Rage against a president who was just doing his job.
Bruce Thornton is a Shillman Journalism Fellow at the David Horowitz Freedom Center
The latest in a series of “scandals” that supposedly will finally banish President Trump from the White House has provoked the latest in a series of outbursts from NeverTrump obsessives. Allegations that the president, during a phone call with Ukrainian president Volodymyr Zelensky, abused his power, violated campaign finance laws, or sullied an upcoming American election by inviting foreign interference, precipitated the latest dudgeon-fest. No one seemed to care that the release of the conversation’s transcript, and the exculpatory protestations of Ukraine’s president have already deflated the “scandal” like a stomped soufflé.
We still have to hear homilies from the Church of NeverTrump, once again trying to turn the president’s blunt, take-no-prisoners, what-you-see-is-what-you-get style into a Constitutional crisis. In fact, Trump was elected because enough voters rejected the vision of politics as the purview of technocratic elites who define “democratic norms,” “presidential decorum,” and “political normality” in terms that happen to suit their tastes, interests, and prejudices.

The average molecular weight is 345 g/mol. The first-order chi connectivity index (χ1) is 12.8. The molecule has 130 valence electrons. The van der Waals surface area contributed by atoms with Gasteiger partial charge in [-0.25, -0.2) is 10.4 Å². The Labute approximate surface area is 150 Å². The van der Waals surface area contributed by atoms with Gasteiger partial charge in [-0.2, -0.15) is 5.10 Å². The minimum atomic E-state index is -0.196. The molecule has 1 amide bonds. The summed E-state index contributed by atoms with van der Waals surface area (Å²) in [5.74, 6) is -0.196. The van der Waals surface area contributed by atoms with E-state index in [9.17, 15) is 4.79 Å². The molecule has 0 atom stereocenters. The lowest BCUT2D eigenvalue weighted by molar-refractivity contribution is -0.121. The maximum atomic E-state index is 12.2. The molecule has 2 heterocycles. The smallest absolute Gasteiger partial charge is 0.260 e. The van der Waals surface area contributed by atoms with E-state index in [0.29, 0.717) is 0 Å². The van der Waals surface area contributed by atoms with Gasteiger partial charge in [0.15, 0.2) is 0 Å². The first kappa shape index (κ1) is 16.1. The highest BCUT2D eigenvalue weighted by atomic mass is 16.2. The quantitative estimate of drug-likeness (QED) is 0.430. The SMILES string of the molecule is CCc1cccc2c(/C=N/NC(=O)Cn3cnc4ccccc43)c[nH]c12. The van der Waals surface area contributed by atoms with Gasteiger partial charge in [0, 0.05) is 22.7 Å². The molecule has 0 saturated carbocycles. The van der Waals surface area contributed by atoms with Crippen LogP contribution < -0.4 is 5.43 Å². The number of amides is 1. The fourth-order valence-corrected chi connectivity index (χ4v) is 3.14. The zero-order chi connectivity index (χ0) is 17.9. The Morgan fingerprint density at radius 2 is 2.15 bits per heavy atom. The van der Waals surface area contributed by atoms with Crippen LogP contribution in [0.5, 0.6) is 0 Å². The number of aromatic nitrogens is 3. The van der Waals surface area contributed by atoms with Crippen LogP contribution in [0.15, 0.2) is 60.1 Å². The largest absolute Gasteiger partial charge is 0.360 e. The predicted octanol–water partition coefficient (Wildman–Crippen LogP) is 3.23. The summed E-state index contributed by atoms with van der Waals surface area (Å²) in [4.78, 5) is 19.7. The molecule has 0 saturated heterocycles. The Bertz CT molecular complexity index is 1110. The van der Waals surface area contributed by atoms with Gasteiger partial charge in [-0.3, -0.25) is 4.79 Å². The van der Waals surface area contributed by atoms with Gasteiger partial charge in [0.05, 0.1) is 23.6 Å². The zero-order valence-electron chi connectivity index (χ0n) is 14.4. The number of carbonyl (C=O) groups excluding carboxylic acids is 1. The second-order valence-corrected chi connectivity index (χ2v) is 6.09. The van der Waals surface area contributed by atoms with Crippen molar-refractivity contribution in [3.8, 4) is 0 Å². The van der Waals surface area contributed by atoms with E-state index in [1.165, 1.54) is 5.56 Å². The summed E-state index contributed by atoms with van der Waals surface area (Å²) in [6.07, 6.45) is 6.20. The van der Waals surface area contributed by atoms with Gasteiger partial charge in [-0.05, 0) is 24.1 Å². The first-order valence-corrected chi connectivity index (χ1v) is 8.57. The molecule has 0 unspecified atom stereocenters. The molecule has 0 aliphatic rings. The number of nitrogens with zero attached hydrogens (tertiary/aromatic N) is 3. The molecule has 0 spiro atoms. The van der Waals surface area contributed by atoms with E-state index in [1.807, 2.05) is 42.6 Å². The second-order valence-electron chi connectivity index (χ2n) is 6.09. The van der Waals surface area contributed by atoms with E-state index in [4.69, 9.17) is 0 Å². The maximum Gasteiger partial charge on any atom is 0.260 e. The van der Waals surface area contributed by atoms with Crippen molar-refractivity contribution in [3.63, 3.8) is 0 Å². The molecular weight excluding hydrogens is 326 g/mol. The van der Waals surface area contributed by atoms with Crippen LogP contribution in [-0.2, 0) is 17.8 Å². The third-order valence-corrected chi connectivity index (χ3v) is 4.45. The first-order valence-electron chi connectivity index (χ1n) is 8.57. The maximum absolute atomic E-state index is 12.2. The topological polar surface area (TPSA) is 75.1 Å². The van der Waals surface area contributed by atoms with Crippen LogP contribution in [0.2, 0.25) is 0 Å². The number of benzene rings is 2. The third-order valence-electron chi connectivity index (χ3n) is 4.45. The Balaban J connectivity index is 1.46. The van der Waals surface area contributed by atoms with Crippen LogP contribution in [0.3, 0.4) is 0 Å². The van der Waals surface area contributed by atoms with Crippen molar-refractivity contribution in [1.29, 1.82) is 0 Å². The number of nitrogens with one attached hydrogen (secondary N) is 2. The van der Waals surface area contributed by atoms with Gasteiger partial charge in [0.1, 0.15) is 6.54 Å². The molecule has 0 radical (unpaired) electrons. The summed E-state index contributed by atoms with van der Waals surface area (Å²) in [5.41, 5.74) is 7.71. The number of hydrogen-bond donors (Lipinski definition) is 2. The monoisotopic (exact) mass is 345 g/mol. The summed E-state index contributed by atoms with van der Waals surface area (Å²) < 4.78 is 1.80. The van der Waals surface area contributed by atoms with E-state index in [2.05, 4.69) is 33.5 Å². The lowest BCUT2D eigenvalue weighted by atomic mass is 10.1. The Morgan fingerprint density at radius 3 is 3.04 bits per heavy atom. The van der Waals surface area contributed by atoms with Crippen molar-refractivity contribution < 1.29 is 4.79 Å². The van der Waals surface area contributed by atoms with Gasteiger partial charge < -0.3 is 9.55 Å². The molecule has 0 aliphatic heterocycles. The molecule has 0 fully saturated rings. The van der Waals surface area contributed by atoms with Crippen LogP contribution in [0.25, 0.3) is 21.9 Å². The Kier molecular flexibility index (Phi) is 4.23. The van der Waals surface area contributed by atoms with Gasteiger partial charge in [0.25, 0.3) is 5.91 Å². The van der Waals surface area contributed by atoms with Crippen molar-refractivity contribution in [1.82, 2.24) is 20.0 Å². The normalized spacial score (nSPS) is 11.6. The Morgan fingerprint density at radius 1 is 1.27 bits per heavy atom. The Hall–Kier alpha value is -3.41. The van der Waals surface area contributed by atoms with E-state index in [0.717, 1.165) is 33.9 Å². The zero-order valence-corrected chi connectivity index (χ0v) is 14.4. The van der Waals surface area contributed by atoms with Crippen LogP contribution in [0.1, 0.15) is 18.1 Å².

For them, Trump’s discussion with Zelensky with its alleged implied quid-pro-quo was outrageously out of bounds and unprecedented. So let’s see, the Constitution gives the president wide authority to conduct foreign policy, including interactions with other heads of state. It does not specify by what rules of manners and diplomacy he do so. His only job is to see to the national interests and security of the United States, using whatever tools––except for undeclared war––he finds will achieve those aims.
That is a necessarily broad remit, because interactions with foreign governments involve all manner of leaders, from totalitarian to democratic, and all manner of personalities. Sometimes a carrot is useful, other times a stick. One carrot the U.S. possesses, especially as the world’s most consequential and necessary power, is foreign aid, grants, and loans. There is nothing wrong with leveraging this money and encouraging a foreign leader to reciprocate by proving a service that is deemed necessary for the president to protect our security and interests.